But due to training schedules and such we could not wait until the correct barrels were brought up to the range so we had to start the live fire.

Some of these over heated (deadline) barrels only took 200+ round before they smoked, started to get a slight red color or even drooped some.

(not going into the long story of it but) one time we had to quickly finish up the training of the recurits so we lengthen the time between barrel changes (due to large numbers of individuals we had to fire. This was due to an order from the current Range Officer (Captain). When the barrel started to turn red, was only when we could change out barrels.

Well being short enough barrels per M2, as the day went on, we were having to place warm to hot barrels on the M2, ie they were not allowed enough cool down time.

By the end of the day (along with some politics between a Col and the Range Capt) M2 were starting to malfunction due to the amount of heat the main body was retaining now.

We got down to 2 functioning M2 and no cold barrels and 40 recurits still pump through in less than 1 hour.

Some of the barrels were getting so hot that at one point, my Cpl who was trying to take out a barrel, his abestes gloves started smoking.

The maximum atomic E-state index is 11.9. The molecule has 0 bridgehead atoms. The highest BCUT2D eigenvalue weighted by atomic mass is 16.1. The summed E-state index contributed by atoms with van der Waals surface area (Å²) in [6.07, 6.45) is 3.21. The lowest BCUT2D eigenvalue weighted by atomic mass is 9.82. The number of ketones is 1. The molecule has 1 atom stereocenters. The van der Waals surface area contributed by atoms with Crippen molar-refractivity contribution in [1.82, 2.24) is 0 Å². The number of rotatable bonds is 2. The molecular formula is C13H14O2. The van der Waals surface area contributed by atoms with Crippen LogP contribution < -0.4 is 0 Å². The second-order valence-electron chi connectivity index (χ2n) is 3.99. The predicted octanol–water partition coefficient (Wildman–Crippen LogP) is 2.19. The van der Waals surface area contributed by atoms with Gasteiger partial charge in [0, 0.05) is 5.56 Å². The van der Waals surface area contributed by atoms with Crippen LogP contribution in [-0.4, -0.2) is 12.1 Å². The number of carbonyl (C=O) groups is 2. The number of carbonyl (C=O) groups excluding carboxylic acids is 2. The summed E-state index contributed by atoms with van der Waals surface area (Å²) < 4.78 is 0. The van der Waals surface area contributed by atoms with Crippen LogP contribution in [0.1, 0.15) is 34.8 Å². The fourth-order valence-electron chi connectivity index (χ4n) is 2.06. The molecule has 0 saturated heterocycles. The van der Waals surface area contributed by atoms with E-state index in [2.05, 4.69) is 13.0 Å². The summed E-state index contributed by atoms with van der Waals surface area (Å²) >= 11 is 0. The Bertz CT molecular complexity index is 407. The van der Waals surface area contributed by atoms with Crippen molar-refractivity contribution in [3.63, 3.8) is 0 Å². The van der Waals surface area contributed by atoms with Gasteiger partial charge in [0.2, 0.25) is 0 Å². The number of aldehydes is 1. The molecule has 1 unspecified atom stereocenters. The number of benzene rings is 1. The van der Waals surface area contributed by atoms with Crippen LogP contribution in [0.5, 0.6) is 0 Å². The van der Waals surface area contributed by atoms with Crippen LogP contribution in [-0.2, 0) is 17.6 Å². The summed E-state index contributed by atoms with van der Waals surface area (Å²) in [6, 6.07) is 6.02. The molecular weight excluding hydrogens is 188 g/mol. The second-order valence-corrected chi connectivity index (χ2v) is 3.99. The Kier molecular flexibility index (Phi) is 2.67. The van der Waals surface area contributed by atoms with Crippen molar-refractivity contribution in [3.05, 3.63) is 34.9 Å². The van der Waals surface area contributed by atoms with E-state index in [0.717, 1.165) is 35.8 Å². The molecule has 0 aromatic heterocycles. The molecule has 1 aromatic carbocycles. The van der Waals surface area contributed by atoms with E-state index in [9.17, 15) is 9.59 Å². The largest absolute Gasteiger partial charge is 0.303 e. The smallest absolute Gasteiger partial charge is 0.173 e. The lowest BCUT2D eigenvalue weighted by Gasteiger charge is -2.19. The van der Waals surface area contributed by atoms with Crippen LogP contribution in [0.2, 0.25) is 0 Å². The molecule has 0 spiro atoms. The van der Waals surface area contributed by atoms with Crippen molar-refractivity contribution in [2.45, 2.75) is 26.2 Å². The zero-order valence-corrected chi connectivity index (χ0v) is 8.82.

About this time the other M2 went down because the bright Range Control Captain decided to order that water should be poured on the weapon and barrel to cool it down like they did in WW2. My senior Sgt (who was in charge of that M2) said NO. So the Captain order him off the weapon and told the Lt and armor to do it. They did and the the entire weapon was ruined (considered destroyed by Military standards).

That left my M2 with 10 recurits to go and 30 minutes to do it. I told the Cpl to get off the track (vehicle mounted M2) and make sure that each recurit wore a flank vest and riot shield visor (which we kept in our vehicles as part of our TO&E). I took the least hotest barrel & straightes barrel and mounted on. Each recurit had 100 rds of .50. By the 5 one the barrel was red, by the 6 or 7th (can remeber which) it was a runaway fire after the first shot, by the 8 individual the barrel was glowing and with the last 100 rds the barrel was turning white. Several of us swore that you could see the bullet traveling down the barrel on those last rounds.